Beobachtungen und Versuche zur Physiologie der Sinne von J. Purkinje, Doctor der Medizin und Professor der Physiologie zu Breslau. Erstes Bändchen. Beiträge zur Kenntniss des Sehens im subjectiver Hinsicht. Mit 1 Kupfertafel. Zweite unveränderte Auflage. Johannes Evangelista Purkinje, Jan Evangelista Purkyne.
Beobachtungen und Versuche zur Physiologie der Sinne von J. Purkinje, Doctor der Medizin und Professor der Physiologie zu Breslau. Erstes Bändchen. Beiträge zur Kenntniss des Sehens im subjectiver Hinsicht. Mit 1 Kupfertafel. Zweite unveränderte Auflage.
Purkyně’s Groundbreaking Dissertation on Vision

Beobachtungen und Versuche zur Physiologie der Sinne von J. Purkinje, Doctor der Medizin und Professor der Physiologie zu Breslau. Erstes Bändchen. Beiträge zur Kenntniss des Sehens im subjectiver Hinsicht. Mit 1 Kupfertafel. Zweite unveränderte Auflage.

Prag: In commission der J. G. Calve’schen Buchhandlung [Johann Gottfried Calve], 1823. Second edition (identical to the first, only the title page changed). In contemporary hard paper. (11), 4–176, (1) p., and 1 folded, engraved plate. Traces of paper vignettes to spine. Binding slightly rubbed at extremities. Old collection stamps on title and some other pages. Water stain on second leaf. Otherwise clean. In fine condition.

Purkyně’s doctoral dissertation on inner vision, a milestone in experimental psychology.

This treatise, Purkyně’s doctoral dissertation, is an attempt to find the guiding rules of the inner visual impressions, the "subjective vision”. Purkyně sought to elucidate and quantify the so-called entropionic images, the images can be seen while eyes are closed and the eyelid is turned inward against the eyeball. His work is also known as the first report on the flicker-light induced patterns, the colour and form hallucinations that homogeneous flickering light could cause. Purkyně describes and classified the different patterns of “subjective vision” and shows these complex figures—coloured stars, spirals, tartans, squares, hexagons— on the appended folded plate.

Two issues are recorded of the 1819 first edition of the work, the first with title page gives the publisher as Fr. Vetterl and describes the author as "Candidaten der Medicin”, the second with errata, additional dedication, and altered title page, gives the publisher as Calve (just as this edition), and refers to Purkyně as "Doctor der Medicin”. This second edition was published with a cancel title (different title of the dissertation that suggest a subsequent volume, which appeared in 1825, different date, etc.) otherwise identical to the second issue of the 1819 edition, thus could be considered as the third issue.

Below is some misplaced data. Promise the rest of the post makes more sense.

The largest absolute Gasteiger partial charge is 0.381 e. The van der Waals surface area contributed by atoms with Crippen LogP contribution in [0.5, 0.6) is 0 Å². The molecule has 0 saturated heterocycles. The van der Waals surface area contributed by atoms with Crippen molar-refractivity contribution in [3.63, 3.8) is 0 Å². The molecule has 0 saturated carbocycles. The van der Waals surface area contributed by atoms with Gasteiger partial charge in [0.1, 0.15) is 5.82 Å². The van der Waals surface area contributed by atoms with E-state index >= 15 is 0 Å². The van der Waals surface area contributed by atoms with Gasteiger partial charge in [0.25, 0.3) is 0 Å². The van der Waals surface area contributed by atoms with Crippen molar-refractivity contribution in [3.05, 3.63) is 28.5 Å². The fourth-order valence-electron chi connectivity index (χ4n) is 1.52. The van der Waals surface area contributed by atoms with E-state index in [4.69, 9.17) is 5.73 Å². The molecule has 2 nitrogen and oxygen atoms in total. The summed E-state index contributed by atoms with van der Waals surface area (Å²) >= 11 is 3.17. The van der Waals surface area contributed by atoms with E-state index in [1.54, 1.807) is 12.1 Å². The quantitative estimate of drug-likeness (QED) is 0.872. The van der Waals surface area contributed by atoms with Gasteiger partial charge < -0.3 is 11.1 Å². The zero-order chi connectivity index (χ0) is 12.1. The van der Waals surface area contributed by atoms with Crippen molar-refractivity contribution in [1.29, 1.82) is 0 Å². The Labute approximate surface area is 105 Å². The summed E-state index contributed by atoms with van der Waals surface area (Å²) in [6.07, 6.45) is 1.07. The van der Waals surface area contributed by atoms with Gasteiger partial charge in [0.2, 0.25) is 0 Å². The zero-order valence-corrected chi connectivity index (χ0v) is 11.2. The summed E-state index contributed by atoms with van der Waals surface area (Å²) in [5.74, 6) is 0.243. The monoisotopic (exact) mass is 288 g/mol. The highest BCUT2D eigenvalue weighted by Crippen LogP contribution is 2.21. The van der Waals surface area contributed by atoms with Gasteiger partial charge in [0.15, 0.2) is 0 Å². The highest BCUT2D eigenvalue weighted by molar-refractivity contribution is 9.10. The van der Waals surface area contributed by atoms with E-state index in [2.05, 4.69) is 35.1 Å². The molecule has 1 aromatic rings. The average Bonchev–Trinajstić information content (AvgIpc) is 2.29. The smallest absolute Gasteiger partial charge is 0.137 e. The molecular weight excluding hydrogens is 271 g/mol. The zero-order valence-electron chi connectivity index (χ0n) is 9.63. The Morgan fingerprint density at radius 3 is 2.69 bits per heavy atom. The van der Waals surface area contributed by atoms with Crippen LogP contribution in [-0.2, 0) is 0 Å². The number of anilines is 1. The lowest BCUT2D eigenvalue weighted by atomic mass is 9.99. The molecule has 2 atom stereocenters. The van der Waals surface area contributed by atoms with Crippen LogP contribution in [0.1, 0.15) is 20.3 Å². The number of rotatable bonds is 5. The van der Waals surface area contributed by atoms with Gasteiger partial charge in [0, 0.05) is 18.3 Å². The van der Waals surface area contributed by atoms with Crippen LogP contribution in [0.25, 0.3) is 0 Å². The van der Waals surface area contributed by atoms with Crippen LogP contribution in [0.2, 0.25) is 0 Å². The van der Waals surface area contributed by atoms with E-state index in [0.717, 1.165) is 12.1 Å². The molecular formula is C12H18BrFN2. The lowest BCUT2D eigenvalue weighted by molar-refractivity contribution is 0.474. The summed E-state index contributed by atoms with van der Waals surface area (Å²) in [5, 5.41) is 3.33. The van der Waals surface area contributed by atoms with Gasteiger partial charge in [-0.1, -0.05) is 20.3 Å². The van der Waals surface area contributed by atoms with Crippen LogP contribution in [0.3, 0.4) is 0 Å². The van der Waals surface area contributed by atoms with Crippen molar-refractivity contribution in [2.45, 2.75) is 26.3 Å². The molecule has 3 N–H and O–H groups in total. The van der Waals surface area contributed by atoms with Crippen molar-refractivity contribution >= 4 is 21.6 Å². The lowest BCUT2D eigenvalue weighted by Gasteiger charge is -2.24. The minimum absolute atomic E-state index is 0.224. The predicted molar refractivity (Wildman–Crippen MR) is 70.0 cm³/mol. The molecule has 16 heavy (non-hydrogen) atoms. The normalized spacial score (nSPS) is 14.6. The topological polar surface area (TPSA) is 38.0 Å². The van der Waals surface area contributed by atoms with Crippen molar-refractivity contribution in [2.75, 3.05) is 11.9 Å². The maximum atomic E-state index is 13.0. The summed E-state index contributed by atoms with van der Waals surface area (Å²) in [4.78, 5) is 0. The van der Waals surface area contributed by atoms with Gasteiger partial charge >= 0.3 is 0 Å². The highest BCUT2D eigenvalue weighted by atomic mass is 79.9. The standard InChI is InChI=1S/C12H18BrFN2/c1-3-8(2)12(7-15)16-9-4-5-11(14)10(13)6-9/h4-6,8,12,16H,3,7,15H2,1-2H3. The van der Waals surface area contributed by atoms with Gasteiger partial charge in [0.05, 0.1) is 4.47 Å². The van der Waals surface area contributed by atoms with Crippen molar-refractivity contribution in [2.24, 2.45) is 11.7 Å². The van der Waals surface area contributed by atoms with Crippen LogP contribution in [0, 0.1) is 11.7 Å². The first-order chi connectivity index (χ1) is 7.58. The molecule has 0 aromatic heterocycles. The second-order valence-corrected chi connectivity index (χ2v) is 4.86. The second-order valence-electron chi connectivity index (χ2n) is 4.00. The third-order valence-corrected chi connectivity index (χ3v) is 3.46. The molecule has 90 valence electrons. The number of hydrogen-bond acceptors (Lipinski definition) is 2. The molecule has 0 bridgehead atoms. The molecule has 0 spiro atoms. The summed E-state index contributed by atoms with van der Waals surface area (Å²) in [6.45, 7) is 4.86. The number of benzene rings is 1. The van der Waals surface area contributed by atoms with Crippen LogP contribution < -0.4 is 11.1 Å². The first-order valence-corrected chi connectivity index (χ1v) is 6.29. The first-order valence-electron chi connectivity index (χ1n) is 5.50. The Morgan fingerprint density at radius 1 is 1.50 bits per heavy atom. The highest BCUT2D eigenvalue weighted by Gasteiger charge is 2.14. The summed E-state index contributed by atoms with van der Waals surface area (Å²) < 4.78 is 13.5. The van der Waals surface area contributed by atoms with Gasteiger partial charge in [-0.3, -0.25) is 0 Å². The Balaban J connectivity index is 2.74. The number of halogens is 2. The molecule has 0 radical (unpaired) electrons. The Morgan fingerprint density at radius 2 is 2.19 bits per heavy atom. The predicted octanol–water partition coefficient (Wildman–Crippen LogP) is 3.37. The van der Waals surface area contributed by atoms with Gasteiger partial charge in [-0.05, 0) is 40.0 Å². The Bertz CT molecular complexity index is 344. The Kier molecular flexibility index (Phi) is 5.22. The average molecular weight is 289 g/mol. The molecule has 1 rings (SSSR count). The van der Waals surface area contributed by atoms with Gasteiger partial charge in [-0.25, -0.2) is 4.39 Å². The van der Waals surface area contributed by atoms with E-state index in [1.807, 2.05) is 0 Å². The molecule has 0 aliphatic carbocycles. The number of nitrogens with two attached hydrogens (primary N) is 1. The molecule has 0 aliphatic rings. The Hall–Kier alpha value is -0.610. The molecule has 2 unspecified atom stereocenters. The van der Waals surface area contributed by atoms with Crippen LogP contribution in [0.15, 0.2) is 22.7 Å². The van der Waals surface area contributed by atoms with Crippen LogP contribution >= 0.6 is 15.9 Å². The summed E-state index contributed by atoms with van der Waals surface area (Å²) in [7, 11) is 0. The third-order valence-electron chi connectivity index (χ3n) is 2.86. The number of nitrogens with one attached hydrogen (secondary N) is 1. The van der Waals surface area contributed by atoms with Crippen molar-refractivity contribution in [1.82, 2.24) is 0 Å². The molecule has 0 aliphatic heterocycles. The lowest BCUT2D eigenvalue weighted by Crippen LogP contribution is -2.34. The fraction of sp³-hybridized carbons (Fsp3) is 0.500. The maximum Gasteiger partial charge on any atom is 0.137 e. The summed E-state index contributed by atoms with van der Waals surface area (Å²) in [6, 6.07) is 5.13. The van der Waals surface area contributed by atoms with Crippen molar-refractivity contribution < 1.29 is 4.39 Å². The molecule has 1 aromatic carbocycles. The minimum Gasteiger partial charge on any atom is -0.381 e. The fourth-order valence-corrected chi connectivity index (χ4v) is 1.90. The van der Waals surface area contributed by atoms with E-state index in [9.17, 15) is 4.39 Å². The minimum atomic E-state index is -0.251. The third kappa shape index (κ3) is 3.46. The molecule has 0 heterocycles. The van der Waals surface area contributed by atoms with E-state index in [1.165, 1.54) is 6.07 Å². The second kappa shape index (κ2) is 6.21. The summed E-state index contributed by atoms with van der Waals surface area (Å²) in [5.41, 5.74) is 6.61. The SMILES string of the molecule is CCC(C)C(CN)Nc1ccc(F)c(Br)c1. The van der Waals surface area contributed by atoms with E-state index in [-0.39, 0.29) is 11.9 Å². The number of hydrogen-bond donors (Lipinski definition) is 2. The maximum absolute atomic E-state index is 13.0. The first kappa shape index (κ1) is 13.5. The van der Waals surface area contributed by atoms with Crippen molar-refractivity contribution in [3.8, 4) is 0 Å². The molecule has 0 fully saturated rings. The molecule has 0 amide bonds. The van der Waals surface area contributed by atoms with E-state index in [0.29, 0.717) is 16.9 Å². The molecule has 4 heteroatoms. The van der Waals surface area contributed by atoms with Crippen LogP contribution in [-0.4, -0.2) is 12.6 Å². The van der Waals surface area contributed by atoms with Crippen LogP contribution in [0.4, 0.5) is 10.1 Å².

Jan Evangelista Purkyně (1787–1869) was a Bohemian polymath, and pioneer of experimental physiology. He studied medicine and philosophy at the University of Prague where graduated in 1819. After he published his dissertation, this work, he was appointed as Professor of Psychology at the same institute. While at Prague, he discovered the phenomenon that as light intensity decreases, red objects are perceived to fade faster than blue objects of the same brightness, known as the Purkinje effect. In 1823 he developed a system of classification of fingerprints and defined nine recurring variations of patterns of fingertips. In the same year, he was offered the chair of physiology and pathology at the University of Breslau, where, in 1839 he set up the world’s first physiological institute, and later in 1842 the first official physiological laboratory. Purkyně is best know for the cell named after him, a large nerve cells with many branching extensions found in the cortex of the cerebral cortex, and the Purkinje fibers the fibrous tissue that conducts the pacemaker stimulus along the inside walls of the ventricles to all parts of the heart. Besides these achievements, he is responsible for introducing plasma and protoplasm the scientific terms and various other discoveries. Garrison-M. 1492; Kruta, p. 77; Waller 7668; Norman 1763; Hirschberg VI, 42. Hirsch-H. IV, 688; DSB XI, 214.

Bibl: Zielinki, S.: Deep Time of the Media. Toward an Archaeology of Hearing and Seeing by Technical Means. Cambridge, Mass.: MIT Press, 2006. pp. 193–203.; Allefeld, C. (et al.): Flicker-Light Induced Visual Percepts: Frequency Dependence and Specificity of Whole Percepts and Percept Features. In: Consciousness and Cognition, V20 N4 (December 2011): pp. 1344–1362.

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